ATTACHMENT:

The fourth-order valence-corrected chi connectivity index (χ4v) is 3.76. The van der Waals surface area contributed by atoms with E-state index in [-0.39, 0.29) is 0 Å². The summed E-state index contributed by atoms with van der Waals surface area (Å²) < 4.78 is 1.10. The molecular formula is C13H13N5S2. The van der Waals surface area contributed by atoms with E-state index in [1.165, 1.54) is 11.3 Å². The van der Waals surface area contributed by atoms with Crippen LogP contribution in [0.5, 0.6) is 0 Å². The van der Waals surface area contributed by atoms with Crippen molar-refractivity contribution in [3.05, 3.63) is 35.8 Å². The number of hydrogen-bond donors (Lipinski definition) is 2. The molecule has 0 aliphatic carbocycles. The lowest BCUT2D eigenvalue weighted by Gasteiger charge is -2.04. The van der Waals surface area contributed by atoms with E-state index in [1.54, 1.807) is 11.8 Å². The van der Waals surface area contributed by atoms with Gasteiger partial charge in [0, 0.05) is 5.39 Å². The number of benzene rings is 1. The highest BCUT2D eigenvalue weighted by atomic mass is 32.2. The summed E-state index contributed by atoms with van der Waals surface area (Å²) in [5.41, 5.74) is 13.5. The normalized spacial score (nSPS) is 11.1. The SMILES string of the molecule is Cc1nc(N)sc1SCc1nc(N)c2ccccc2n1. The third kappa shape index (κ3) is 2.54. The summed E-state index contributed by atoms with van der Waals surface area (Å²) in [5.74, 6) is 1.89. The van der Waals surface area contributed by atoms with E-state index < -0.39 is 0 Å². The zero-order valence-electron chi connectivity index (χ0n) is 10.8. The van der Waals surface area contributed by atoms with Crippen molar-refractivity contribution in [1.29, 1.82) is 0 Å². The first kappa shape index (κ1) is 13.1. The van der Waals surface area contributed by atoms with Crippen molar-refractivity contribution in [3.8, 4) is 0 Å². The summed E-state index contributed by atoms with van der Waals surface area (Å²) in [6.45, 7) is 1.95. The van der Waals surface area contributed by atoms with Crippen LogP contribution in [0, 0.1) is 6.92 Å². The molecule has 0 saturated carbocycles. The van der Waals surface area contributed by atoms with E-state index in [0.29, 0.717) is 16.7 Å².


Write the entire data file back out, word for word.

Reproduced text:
The fourth-order valence-corrected chi connectivity index (χ4v) is 3.76. The van der Waals surface area contributed by atoms with E-state index in [-0.39, 0.29) is 0 Å². The summed E-state index contributed by atoms with van der Waals surface area (Å²) < 4.78 is 1.10. The molecular formula is C13H13N5S2. The van der Waals surface area contributed by atoms with E-state index in [1.165, 1.54) is 11.3 Å². The van der Waals surface area contributed by atoms with Crippen LogP contribution in [0.5, 0.6) is 0 Å². The van der Waals surface area contributed by atoms with Crippen molar-refractivity contribution in [3.05, 3.63) is 35.8 Å². The number of hydrogen-bond donors (Lipinski definition) is 2. The molecule has 0 aliphatic carbocycles. The lowest BCUT2D eigenvalue weighted by Gasteiger charge is -2.04. The van der Waals surface area contributed by atoms with E-state index in [1.54, 1.807) is 11.8 Å². The van der Waals surface area contributed by atoms with Gasteiger partial charge in [0, 0.05) is 5.39 Å². The number of benzene rings is 1. The highest BCUT2D eigenvalue weighted by atomic mass is 32.2. The summed E-state index contributed by atoms with van der Waals surface area (Å²) in [5.41, 5.74) is 13.5. The normalized spacial score (nSPS) is 11.1. The SMILES string of the molecule is Cc1nc(N)sc1SCc1nc(N)c2ccccc2n1. The third kappa shape index (κ3) is 2.54. The summed E-state index contributed by atoms with van der Waals surface area (Å²) in [5.74, 6) is 1.89. The van der Waals surface area contributed by atoms with E-state index < -0.39 is 0 Å². The zero-order valence-electron chi connectivity index (χ0n) is 10.8. The van der Waals surface area contributed by atoms with Crippen molar-refractivity contribution in [1.29, 1.82) is 0 Å². The first kappa shape index (κ1) is 13.1. The van der Waals surface area contributed by atoms with Crippen molar-refractivity contribution in [3.8, 4) is 0 Å². The summed E-state index contributed by atoms with van der Waals surface area (Å²) in [6.45, 7) is 1.95. The van der Waals surface area contributed by atoms with Crippen LogP contribution in [0, 0.1) is 6.92 Å². The molecule has 0 saturated carbocycles. The van der Waals surface area contributed by atoms with E-state index in [0.29, 0.717) is 16.7 Å².